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Topic: Open Source DVD-Audio project (Read 54351 times) previous topic - next topic
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Open Source DVD-Audio project

Not sure where the best place to post this is, but I want to announce the fact that I've started a project to develop a set of open source DVD-Audio tools.

I'm not interested in playing commercial DVD-Audio disks so I am ignoring MLP and the various copy prevention and watermarking schemes.

But what I am aiming to do is to try and publically document the format of the various files inside the AUDIO_TS directory and develop open source authoring and playback tools for uncompressed, unencrypted DVD-Audio disks.

The project home page is at http://dvd-audio.sourceforge.net and there is a mailing list there which anyone is welcome to join.

That site currently contains an in-progress "unofficial DVD-Audio specification" - which I would welcome contributions to.

Regards,

Dave.

Open Source DVD-Audio project

Reply #1
very nice

Open Source DVD-Audio project

Reply #2
Surprised this hasn't garnered any more commentary! If you can truly deliver, it will be a welcome bit of software.

  A few things to keep in mind:

  Some of the commercially available software does not enable "gapless" DVD-A authoring/playback. But without this feature, DVD-A would be little more functional than a high-bitrate MP3 player! Gapless is essential to a proper listening experience.

  The DVD-A specs allow for monophonic/single-channel audio, with the ability to select how that channel should be mapped in the authoring process (i.e., a single-channel *.wav could be used to author a DVD-A disc, with that channel being mapped to both the L and R). For collectors of early monophonic album mixes, this would be a God-send; a single-layer disc's capacity would easily exceed fourteen hours.

    - M.

Open Source DVD-Audio project

Reply #3
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Surprised this hasn't garnered any more commentary! If you can truly deliver, it will be a welcome bit of software.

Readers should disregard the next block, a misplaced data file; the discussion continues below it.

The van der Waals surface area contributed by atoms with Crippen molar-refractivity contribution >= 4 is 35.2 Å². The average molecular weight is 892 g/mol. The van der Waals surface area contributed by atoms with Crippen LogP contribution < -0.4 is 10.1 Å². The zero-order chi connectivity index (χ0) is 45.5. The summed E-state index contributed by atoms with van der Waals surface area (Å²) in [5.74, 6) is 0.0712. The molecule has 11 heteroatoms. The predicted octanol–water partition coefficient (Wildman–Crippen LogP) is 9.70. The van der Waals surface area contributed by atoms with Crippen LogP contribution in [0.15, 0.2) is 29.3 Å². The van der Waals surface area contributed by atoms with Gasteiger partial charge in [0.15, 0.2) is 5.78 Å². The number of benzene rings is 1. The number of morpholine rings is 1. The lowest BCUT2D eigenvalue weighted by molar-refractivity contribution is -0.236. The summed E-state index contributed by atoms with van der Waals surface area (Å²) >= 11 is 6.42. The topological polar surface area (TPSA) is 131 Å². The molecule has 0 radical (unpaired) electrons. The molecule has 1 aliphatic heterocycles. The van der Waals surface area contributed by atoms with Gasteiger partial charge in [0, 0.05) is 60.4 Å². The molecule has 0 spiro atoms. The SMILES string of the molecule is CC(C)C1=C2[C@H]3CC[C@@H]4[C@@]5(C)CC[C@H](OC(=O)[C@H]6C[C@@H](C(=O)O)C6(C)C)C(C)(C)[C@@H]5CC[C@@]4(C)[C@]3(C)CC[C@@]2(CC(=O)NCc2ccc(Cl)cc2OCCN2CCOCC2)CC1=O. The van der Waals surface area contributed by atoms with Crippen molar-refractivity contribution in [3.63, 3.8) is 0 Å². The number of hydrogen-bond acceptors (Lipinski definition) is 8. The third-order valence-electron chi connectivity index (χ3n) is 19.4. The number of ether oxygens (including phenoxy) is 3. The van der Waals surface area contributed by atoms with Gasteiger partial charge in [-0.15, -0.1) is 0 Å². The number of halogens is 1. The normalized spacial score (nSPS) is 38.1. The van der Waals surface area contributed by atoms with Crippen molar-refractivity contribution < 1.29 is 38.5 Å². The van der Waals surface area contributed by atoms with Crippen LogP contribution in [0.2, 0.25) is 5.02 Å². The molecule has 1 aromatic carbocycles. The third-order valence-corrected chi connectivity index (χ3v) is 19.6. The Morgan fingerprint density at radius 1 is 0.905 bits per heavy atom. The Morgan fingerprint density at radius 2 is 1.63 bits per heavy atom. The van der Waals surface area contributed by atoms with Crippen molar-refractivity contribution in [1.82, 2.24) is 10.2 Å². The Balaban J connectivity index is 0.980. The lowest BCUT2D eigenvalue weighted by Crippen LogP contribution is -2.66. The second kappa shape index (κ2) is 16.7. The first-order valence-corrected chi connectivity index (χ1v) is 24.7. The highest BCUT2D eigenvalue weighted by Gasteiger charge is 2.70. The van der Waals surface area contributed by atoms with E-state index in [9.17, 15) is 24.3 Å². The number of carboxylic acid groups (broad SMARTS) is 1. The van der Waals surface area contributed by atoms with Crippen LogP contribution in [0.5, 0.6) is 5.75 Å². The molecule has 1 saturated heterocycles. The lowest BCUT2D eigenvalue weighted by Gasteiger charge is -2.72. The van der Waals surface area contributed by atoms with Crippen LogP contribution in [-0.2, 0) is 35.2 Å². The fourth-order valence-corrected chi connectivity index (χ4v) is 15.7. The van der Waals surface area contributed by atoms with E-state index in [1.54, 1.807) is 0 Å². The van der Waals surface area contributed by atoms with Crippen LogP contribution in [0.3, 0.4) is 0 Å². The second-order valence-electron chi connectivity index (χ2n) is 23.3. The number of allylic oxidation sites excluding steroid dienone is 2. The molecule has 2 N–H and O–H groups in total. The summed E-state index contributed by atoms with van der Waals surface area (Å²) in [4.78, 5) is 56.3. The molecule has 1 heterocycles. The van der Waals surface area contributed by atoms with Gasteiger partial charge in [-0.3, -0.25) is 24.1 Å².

Yes, I'm surprised at the lack of reaction as well.  Maybe in this age of portable hard-disk based digital audio players and PC-based hi-fi, there isn't any interest in another disk-based format.  Or maybe there just aren't very many DVD-Audio capable players in homes yet.

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  Some of the commercially available software does not enable "gapless" DVD-A authoring/playback. But without this feature, DVD-A would be little more functional than a high-bitrate MP3 player! Gapless is essential to a proper listening experience.


I completely agree - gapless is top of my priority list (I am mainly interested in DVD-Audio as a medium for storing live concert recordigns), so I'm fully aware of the issue.  My authoring software will default to gapless, and gaps will either have to be added to the source WAV files, or specified as a parameter.

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  The DVD-A specs allow for monophonic/single-channel audio, with the ability to select how that channel should be mapped in the authoring process (i.e., a single-channel *.wav could be used to author a DVD-A disc, with that channel being mapped to both the L and R). For collectors of early monophonic album mixes, this would be a God-send; a single-layer disc's capacity would easily exceed fourteen hours.


I'm not sure what you mean by "how that channel should be mapped".  Does that mean that there are alternatives to simply sending it equally to the left and right speakers?  If you have an example of a mono DVD-Audio, I would be happy to see it.

This is where I need help - identifying and documenting the various features of DVD-Audio.  Even if it's just high-level functional documentation - at least we then know what information to look for in the various files in the AUDIO_TS directory.

Regards,

Dave.

Open Source DVD-Audio project

Reply #4
Wow, that'd be great! Am I right expecting that with that software I could for example make a DVD-Audio disc containing several hours of Redbook quality PCM? How about the playback? If you ignore the MLP (can you do that and get a real DVD-A specs disc?), would the discs still be only playable on DVD-A players or also on DVD-V players? I assume the former.